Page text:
If you’re a self-identified germaphobe, you might want to skip this news or move out of your house right away. According to a new study, a house is home to an average of 9,000 different species of microbes. Data suggested that the species may vary depending on who or what is dwelling inside, indicating that people and animals are carriers of specific microbes.
Published in the journal Proceedings of the Royal Society B, the study found that fungi and bacteria are different according to the location of the house, previous inhabitants and whether or not any pets also lived there. The average number of fungi species dwelling in a household is around 2,000, while bacteria types surpassed 7,000. Yikes.
Researchers at the University of Colorado at Boulder analyzed more than 1,200 dust samples collected from homes across the United States as part of “The Wild Life of Our Homes,” a citizen science project.
Results showed the house dust was often swimming with bacteria such as Staphylococcus and Streptococcus, which are usually carried by human skin. Other common types of microbes – Bacteroides or Faecalibacterium – were linked to human or animal feces.
Associate professor Dr. Noah Fierer who specialized in ecology and evolutionary biology and research leader said the fact that humans share their homes with microbes is a well-known fact. The study’s goal was to implement “old-fashioned science” by analyzing how spread out they are across the home.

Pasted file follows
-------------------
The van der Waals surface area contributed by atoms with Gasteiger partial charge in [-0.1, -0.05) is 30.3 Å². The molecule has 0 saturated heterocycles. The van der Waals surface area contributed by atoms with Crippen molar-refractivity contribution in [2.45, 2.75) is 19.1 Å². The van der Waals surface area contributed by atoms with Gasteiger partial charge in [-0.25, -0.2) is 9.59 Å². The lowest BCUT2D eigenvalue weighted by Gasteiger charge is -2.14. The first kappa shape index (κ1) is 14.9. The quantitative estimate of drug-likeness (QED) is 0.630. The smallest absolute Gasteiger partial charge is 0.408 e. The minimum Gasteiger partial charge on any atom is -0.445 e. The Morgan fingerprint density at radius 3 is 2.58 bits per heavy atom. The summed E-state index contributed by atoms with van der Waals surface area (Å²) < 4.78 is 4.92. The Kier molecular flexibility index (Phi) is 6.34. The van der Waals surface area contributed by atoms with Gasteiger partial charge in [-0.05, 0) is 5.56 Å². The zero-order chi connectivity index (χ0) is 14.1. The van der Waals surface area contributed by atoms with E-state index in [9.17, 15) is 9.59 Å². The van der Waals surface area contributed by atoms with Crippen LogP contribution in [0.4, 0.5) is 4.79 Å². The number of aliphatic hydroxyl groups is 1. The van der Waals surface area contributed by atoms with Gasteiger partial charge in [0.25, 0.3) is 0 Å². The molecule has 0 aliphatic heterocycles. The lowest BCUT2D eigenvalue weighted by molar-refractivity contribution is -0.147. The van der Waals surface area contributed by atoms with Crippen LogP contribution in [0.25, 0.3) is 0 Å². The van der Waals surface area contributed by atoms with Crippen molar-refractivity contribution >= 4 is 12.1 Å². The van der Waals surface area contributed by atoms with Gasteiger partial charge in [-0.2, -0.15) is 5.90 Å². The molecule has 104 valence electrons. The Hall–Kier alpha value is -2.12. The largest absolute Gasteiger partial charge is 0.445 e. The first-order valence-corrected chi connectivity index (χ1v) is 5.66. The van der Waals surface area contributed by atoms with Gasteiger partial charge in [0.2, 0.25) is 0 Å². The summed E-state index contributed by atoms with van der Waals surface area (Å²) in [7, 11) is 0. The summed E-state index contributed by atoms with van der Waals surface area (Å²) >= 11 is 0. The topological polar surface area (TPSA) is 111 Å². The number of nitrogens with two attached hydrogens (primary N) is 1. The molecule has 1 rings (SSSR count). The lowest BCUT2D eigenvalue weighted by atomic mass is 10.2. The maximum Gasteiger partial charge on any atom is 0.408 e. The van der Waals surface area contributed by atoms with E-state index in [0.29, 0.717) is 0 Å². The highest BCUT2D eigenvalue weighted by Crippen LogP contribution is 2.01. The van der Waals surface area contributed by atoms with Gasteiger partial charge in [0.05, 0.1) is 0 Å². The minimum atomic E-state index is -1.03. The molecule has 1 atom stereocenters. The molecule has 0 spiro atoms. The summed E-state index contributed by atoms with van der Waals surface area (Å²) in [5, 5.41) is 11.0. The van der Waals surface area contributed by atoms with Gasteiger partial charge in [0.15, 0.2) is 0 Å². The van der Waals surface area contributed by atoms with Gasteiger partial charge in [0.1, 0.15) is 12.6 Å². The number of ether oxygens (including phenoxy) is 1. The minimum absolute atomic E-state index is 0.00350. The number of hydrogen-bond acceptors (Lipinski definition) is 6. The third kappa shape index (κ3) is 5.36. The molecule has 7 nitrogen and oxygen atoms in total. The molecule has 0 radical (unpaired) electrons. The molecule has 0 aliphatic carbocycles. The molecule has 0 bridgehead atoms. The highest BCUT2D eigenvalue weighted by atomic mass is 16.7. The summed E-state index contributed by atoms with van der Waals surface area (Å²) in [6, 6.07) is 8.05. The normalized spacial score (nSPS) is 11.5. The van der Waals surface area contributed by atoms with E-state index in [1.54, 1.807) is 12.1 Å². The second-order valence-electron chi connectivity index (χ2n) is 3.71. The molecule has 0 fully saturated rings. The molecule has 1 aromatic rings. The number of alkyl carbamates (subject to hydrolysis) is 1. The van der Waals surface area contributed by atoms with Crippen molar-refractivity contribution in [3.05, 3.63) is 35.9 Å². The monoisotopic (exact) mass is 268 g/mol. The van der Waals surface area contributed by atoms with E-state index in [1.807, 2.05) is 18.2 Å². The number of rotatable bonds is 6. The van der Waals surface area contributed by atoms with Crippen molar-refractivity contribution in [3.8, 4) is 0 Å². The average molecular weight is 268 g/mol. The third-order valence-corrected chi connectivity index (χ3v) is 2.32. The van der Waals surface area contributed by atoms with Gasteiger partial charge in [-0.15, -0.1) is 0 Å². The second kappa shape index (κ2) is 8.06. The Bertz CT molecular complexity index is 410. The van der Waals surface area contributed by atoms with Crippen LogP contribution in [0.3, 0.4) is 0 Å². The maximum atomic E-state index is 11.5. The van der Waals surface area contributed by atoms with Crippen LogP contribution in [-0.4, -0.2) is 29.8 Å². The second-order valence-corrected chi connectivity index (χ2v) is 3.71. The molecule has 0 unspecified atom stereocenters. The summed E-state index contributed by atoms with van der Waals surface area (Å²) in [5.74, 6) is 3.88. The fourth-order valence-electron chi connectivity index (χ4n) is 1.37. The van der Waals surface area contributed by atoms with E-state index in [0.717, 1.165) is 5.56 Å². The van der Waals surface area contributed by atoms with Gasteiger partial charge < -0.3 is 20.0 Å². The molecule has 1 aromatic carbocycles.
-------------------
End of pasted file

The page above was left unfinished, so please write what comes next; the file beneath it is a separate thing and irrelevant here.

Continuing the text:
Fierer’s team tested detritus samples collected from ledges above doorways and other places in the house that people commonly overlook even during spring cleaning. Even though researchers thought they knew what to expect, the zoo-like community of microscopic bacteria and microbes surpassed their assessments.
Following the genetic analysis, researchers also discovered that homes where women were in higher number than males had specific bacteria, as well as when homes were mostly males. Fierer has previously studied this matter and found that women usually have more diverse hands than men, and most of them carry most of the 150 bacteria species.
The home’s location was another important factor than influenced the exact makeup of each fungal ecosystem. Among the most popular fungal collections are moulds like Alternaria, Aspergillus, Fusarium, and Penicillium.
Researchers noticed that most of the fungi that finds shelter in our homes seems to be coming from outside; we either carry it inside on our clothing or we allow their presence by opening doors and windows. Another factor that adds to the microbe mix is owning pets, as the study pointed out that dogs and cats are among the biggest influencers on the home bacteria.
Even though the study was conducted in US residents, Fierer is positive the results are applicable around the world. Next step is finding out if these household germs affect the human health; Fierer’s research so far points out that most microbes are harmless, or even beneficial.
Image Source: Medic Direct